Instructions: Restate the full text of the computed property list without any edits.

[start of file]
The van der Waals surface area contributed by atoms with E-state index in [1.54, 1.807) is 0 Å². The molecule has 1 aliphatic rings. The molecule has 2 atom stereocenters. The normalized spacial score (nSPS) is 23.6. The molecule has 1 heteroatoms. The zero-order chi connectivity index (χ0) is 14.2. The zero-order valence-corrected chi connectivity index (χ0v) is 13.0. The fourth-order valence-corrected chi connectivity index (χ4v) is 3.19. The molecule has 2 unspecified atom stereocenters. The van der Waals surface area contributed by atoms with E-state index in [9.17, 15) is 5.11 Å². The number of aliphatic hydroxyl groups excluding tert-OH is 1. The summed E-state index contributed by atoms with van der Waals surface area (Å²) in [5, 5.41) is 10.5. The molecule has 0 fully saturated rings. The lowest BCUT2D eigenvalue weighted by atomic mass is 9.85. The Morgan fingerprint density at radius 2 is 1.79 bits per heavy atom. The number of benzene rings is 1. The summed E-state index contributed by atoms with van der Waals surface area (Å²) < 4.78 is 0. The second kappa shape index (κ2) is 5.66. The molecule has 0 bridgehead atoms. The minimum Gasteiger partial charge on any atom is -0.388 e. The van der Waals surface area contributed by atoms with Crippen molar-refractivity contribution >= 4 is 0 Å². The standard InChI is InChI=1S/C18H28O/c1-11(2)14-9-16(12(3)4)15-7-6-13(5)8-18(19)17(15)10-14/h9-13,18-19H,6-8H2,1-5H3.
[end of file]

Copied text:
The van der Waals surface area contributed by atoms with E-state index in [1.54, 1.807) is 0 Å². The molecule has 1 aliphatic rings. The molecule has 2 atom stereocenters. The normalized spacial score (nSPS) is 23.6. The molecule has 1 heteroatoms. The zero-order chi connectivity index (χ0) is 14.2. The zero-order valence-corrected chi connectivity index (χ0v) is 13.0. The fourth-order valence-corrected chi connectivity index (χ4v) is 3.19. The molecule has 2 unspecified atom stereocenters. The van der Waals surface area contributed by atoms with E-state index in [9.17, 15) is 5.11 Å². The number of aliphatic hydroxyl groups excluding tert-OH is 1. The summed E-state index contributed by atoms with van der Waals surface area (Å²) in [5, 5.41) is 10.5. The molecule has 0 fully saturated rings. The lowest BCUT2D eigenvalue weighted by atomic mass is 9.85. The Morgan fingerprint density at radius 2 is 1.79 bits per heavy atom. The number of benzene rings is 1. The summed E-state index contributed by atoms with van der Waals surface area (Å²) < 4.78 is 0. The second kappa shape index (κ2) is 5.66. The molecule has 0 bridgehead atoms. The minimum Gasteiger partial charge on any atom is -0.388 e. The van der Waals surface area contributed by atoms with Crippen molar-refractivity contribution >= 4 is 0 Å². The standard InChI is InChI=1S/C18H28O/c1-11(2)14-9-16(12(3)4)15-7-6-13(5)8-18(19)17(15)10-14/h9-13,18-19H,6-8H2,1-5H3.